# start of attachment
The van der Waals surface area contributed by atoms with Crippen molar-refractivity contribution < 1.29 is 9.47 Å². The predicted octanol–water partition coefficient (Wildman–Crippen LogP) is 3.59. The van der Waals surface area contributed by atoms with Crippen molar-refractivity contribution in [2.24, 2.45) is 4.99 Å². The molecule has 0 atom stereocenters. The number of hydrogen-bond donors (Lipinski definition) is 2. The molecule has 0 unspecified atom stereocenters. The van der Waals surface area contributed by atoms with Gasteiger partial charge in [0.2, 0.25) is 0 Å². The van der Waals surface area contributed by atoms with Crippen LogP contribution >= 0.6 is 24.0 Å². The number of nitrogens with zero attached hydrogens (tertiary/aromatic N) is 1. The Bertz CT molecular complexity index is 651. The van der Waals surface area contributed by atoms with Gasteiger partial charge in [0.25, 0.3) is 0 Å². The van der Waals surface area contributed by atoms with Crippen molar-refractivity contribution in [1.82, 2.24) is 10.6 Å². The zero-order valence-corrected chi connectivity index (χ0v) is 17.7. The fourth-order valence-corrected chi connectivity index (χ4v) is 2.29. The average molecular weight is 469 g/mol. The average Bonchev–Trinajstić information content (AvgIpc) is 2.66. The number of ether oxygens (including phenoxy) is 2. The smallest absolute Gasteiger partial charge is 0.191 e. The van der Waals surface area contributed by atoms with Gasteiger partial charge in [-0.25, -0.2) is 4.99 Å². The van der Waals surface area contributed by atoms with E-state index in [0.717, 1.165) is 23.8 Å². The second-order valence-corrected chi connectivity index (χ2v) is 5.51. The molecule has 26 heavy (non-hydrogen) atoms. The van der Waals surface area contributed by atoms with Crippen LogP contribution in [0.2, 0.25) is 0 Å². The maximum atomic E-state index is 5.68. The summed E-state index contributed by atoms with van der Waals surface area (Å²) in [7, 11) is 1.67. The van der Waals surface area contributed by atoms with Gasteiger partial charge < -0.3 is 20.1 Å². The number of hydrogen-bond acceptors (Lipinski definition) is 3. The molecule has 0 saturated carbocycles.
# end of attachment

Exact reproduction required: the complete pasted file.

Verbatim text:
The van der Waals surface area contributed by atoms with Crippen molar-refractivity contribution < 1.29 is 9.47 Å². The predicted octanol–water partition coefficient (Wildman–Crippen LogP) is 3.59. The van der Waals surface area contributed by atoms with Crippen molar-refractivity contribution in [2.24, 2.45) is 4.99 Å². The molecule has 0 atom stereocenters. The number of hydrogen-bond donors (Lipinski definition) is 2. The molecule has 0 unspecified atom stereocenters. The van der Waals surface area contributed by atoms with Gasteiger partial charge in [0.2, 0.25) is 0 Å². The van der Waals surface area contributed by atoms with Crippen LogP contribution >= 0.6 is 24.0 Å². The number of nitrogens with zero attached hydrogens (tertiary/aromatic N) is 1. The Bertz CT molecular complexity index is 651. The van der Waals surface area contributed by atoms with Gasteiger partial charge in [0.25, 0.3) is 0 Å². The van der Waals surface area contributed by atoms with Crippen molar-refractivity contribution in [1.82, 2.24) is 10.6 Å². The zero-order valence-corrected chi connectivity index (χ0v) is 17.7. The fourth-order valence-corrected chi connectivity index (χ4v) is 2.29. The average molecular weight is 469 g/mol. The average Bonchev–Trinajstić information content (AvgIpc) is 2.66. The number of ether oxygens (including phenoxy) is 2. The smallest absolute Gasteiger partial charge is 0.191 e. The van der Waals surface area contributed by atoms with Gasteiger partial charge in [-0.25, -0.2) is 4.99 Å². The van der Waals surface area contributed by atoms with E-state index in [0.717, 1.165) is 23.8 Å². The second-order valence-corrected chi connectivity index (χ2v) is 5.51. The molecule has 26 heavy (non-hydrogen) atoms. The van der Waals surface area contributed by atoms with Crippen LogP contribution in [0.2, 0.25) is 0 Å². The maximum atomic E-state index is 5.68. The summed E-state index contributed by atoms with van der Waals surface area (Å²) in [7, 11) is 1.67. The van der Waals surface area contributed by atoms with Gasteiger partial charge < -0.3 is 20.1 Å². The number of hydrogen-bond acceptors (Lipinski definition) is 3. The molecule has 0 saturated carbocycles.